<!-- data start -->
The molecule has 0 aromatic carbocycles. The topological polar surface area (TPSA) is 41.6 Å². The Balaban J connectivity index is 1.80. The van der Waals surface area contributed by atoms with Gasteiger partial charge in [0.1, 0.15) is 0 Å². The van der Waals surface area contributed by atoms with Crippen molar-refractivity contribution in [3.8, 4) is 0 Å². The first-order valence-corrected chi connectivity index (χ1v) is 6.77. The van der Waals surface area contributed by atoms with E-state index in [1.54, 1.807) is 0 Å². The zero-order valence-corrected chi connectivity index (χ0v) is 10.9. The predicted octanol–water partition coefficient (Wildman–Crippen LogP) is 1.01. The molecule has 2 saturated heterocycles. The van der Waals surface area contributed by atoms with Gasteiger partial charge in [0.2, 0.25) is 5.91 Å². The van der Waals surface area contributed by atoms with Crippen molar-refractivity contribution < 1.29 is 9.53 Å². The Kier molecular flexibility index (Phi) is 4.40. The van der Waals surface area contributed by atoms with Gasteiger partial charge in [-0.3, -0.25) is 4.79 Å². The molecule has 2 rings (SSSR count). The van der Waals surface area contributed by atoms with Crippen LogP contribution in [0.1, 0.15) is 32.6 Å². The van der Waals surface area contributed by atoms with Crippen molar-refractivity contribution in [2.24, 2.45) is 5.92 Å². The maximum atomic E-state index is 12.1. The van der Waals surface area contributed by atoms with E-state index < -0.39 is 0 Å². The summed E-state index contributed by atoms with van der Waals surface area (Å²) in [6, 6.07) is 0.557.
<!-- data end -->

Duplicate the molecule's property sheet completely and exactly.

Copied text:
The molecule has 0 aromatic carbocycles. The topological polar surface area (TPSA) is 41.6 Å². The Balaban J connectivity index is 1.80. The van der Waals surface area contributed by atoms with Gasteiger partial charge in [0.1, 0.15) is 0 Å². The van der Waals surface area contributed by atoms with Crippen molar-refractivity contribution in [3.8, 4) is 0 Å². The first-order valence-corrected chi connectivity index (χ1v) is 6.77. The van der Waals surface area contributed by atoms with E-state index in [1.54, 1.807) is 0 Å². The zero-order valence-corrected chi connectivity index (χ0v) is 10.9. The predicted octanol–water partition coefficient (Wildman–Crippen LogP) is 1.01. The molecule has 2 saturated heterocycles. The van der Waals surface area contributed by atoms with Gasteiger partial charge in [0.2, 0.25) is 5.91 Å². The van der Waals surface area contributed by atoms with Crippen molar-refractivity contribution < 1.29 is 9.53 Å². The Kier molecular flexibility index (Phi) is 4.40. The van der Waals surface area contributed by atoms with Gasteiger partial charge in [-0.3, -0.25) is 4.79 Å². The molecule has 2 rings (SSSR count). The van der Waals surface area contributed by atoms with Crippen LogP contribution in [0.1, 0.15) is 32.6 Å². The van der Waals surface area contributed by atoms with Crippen molar-refractivity contribution in [2.24, 2.45) is 5.92 Å². The maximum atomic E-state index is 12.1. The van der Waals surface area contributed by atoms with E-state index < -0.39 is 0 Å². The summed E-state index contributed by atoms with van der Waals surface area (Å²) in [6, 6.07) is 0.557.